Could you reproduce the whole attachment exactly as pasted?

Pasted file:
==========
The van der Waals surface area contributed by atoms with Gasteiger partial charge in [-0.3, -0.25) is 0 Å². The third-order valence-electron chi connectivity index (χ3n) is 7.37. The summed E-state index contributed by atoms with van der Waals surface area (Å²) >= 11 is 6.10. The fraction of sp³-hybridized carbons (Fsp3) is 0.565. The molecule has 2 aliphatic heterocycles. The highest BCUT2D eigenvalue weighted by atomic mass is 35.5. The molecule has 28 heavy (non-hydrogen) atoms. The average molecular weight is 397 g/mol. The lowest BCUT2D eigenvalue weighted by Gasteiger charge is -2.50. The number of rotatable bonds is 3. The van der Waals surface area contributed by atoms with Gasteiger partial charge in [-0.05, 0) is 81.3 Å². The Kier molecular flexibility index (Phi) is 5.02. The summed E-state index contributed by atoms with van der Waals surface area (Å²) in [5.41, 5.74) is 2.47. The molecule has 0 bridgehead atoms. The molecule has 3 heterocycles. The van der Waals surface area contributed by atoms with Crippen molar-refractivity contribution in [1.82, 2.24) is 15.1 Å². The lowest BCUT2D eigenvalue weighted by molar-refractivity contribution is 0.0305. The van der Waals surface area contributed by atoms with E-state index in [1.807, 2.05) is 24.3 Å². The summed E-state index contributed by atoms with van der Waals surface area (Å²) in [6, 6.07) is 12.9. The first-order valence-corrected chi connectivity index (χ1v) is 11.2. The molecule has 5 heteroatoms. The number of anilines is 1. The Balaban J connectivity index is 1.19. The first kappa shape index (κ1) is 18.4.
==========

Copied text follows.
The van der Waals surface area contributed by atoms with Gasteiger partial charge in [-0.3, -0.25) is 0 Å². The third-order valence-electron chi connectivity index (χ3n) is 7.37. The summed E-state index contributed by atoms with van der Waals surface area (Å²) >= 11 is 6.10. The fraction of sp³-hybridized carbons (Fsp3) is 0.565. The molecule has 2 aliphatic heterocycles. The highest BCUT2D eigenvalue weighted by atomic mass is 35.5. The molecule has 28 heavy (non-hydrogen) atoms. The average molecular weight is 397 g/mol. The lowest BCUT2D eigenvalue weighted by Gasteiger charge is -2.50. The number of rotatable bonds is 3. The van der Waals surface area contributed by atoms with Gasteiger partial charge in [-0.05, 0) is 81.3 Å². The Kier molecular flexibility index (Phi) is 5.02. The summed E-state index contributed by atoms with van der Waals surface area (Å²) in [5.41, 5.74) is 2.47. The molecule has 0 bridgehead atoms. The molecule has 3 heterocycles. The van der Waals surface area contributed by atoms with Crippen molar-refractivity contribution in [1.82, 2.24) is 15.1 Å². The lowest BCUT2D eigenvalue weighted by molar-refractivity contribution is 0.0305. The van der Waals surface area contributed by atoms with E-state index in [1.807, 2.05) is 24.3 Å². The summed E-state index contributed by atoms with van der Waals surface area (Å²) in [6, 6.07) is 12.9. The first-order valence-corrected chi connectivity index (χ1v) is 11.2. The molecule has 5 heteroatoms. The number of anilines is 1. The Balaban J connectivity index is 1.19. The first kappa shape index (κ1) is 18.4.